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Machinery Division leaders in the Society of the Plastics Industry Inc. will not release statistics this year — citing concerns about the accuracy of U.S. Customs Service import data.

Machinery Division members will continue to receive the data internally, but it will not be publicly released, unlike in past years. Division officials approved the decision during their annual spring conference, May 4-7 in Scottsdale, Ariz. They issued an announcement May 8.

Division leaders have long complained the government data on imports of machines, such as injection molding presses, blow molders and extruders, unfairly inflates the level of imports.

In the statement, Walter Cox, chairman of the division's statistical steering committee, said: ``Although we continue to have full confidence in data collected and reported by SPI's statistical program, the flaws in the government data mean that no conclusions can be drawn about apparent trends in the machinery industry because both SPI and government data are necessary to assess the full situation.''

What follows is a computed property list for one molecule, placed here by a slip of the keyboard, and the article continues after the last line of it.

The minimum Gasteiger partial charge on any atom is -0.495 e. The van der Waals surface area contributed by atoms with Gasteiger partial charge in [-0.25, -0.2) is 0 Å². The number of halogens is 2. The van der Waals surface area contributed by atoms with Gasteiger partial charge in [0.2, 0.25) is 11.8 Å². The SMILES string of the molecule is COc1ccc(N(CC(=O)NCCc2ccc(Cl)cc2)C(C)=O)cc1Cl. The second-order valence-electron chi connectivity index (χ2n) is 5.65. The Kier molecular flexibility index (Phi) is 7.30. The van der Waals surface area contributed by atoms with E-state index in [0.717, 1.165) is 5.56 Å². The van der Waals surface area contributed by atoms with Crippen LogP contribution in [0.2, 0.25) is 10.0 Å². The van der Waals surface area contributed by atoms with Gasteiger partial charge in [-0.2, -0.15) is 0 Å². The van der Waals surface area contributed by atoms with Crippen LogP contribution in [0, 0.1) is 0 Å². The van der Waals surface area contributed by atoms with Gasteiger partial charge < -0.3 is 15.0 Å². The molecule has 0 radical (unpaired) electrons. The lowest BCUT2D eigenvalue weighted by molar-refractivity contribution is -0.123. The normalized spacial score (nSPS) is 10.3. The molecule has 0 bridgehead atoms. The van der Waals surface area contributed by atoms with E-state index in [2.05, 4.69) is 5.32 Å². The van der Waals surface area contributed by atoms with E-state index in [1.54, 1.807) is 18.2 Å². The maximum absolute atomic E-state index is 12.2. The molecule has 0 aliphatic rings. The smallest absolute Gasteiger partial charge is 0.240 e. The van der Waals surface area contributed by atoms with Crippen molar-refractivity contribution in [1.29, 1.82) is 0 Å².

SPI of Washington said the U.S. Customs Service Strategic Trade Center admitted in a letter that import numbers from injection presses ``have been overstated because other items, from plastic automotive parts to aluminum ingots, have been incorrectly classified as plastic injection molding machines, at time of entry.''

The letter also stated Customs has taken ``several actions'' against firms that ``have repeatedly misclassified other items'' under the injection press category.

That letter responded to an investigation of import data conducted by Robert Branand International, a Washington global- trade consulting firm, on behalf of the largest U.S. machinery maker, Cincinnati Milacron Inc. of Cincinnati. Results were presented to the statistical committee during the Scottsdale meeting.